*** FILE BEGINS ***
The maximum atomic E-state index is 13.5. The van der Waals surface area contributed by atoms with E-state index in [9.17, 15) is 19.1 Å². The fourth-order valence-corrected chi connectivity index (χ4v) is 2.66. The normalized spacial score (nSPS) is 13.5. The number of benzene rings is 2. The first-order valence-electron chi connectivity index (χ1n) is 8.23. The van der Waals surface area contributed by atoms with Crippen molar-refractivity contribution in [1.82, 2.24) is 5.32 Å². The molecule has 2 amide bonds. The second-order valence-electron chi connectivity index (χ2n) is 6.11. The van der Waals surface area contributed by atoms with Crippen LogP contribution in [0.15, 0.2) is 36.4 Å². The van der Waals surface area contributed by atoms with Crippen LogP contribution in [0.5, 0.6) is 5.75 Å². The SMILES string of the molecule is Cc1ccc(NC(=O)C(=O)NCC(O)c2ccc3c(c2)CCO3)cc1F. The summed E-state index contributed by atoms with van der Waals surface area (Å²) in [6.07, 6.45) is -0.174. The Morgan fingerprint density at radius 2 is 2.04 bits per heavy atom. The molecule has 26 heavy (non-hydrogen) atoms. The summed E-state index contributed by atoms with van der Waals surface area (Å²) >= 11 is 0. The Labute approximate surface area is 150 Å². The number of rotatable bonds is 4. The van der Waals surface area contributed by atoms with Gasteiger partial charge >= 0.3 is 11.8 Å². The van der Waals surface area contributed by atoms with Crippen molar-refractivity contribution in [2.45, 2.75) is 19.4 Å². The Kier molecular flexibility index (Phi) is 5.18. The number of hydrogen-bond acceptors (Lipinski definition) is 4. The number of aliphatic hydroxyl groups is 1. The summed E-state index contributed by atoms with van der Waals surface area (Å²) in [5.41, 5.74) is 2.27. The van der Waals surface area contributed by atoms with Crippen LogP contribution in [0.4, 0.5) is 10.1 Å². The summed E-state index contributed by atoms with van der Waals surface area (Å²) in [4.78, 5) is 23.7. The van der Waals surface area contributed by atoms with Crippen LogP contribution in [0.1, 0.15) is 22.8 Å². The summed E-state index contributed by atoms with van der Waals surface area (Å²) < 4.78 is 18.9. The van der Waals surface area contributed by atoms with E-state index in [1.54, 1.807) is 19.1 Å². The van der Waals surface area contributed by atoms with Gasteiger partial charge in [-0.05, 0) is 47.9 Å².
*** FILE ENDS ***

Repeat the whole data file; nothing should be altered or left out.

The maximum atomic E-state index is 13.5. The van der Waals surface area contributed by atoms with E-state index in [9.17, 15) is 19.1 Å². The fourth-order valence-corrected chi connectivity index (χ4v) is 2.66. The normalized spacial score (nSPS) is 13.5. The number of benzene rings is 2. The first-order valence-electron chi connectivity index (χ1n) is 8.23. The van der Waals surface area contributed by atoms with Crippen molar-refractivity contribution in [1.82, 2.24) is 5.32 Å². The molecule has 2 amide bonds. The second-order valence-electron chi connectivity index (χ2n) is 6.11. The van der Waals surface area contributed by atoms with Crippen LogP contribution in [0.15, 0.2) is 36.4 Å². The van der Waals surface area contributed by atoms with Crippen LogP contribution in [0.5, 0.6) is 5.75 Å². The SMILES string of the molecule is Cc1ccc(NC(=O)C(=O)NCC(O)c2ccc3c(c2)CCO3)cc1F. The summed E-state index contributed by atoms with van der Waals surface area (Å²) in [6.07, 6.45) is -0.174. The Morgan fingerprint density at radius 2 is 2.04 bits per heavy atom. The molecule has 26 heavy (non-hydrogen) atoms. The summed E-state index contributed by atoms with van der Waals surface area (Å²) >= 11 is 0. The Labute approximate surface area is 150 Å². The number of rotatable bonds is 4. The van der Waals surface area contributed by atoms with Gasteiger partial charge >= 0.3 is 11.8 Å². The van der Waals surface area contributed by atoms with Crippen molar-refractivity contribution in [2.45, 2.75) is 19.4 Å². The Kier molecular flexibility index (Phi) is 5.18. The number of hydrogen-bond acceptors (Lipinski definition) is 4. The number of aliphatic hydroxyl groups is 1. The summed E-state index contributed by atoms with van der Waals surface area (Å²) in [5.41, 5.74) is 2.27. The van der Waals surface area contributed by atoms with Crippen LogP contribution in [0.4, 0.5) is 10.1 Å². The summed E-state index contributed by atoms with van der Waals surface area (Å²) in [4.78, 5) is 23.7. The van der Waals surface area contributed by atoms with Crippen LogP contribution in [0.1, 0.15) is 22.8 Å². The summed E-state index contributed by atoms with van der Waals surface area (Å²) < 4.78 is 18.9. The van der Waals surface area contributed by atoms with E-state index in [1.54, 1.807) is 19.1 Å². The van der Waals surface area contributed by atoms with Gasteiger partial charge in [-0.05, 0) is 47.9 Å².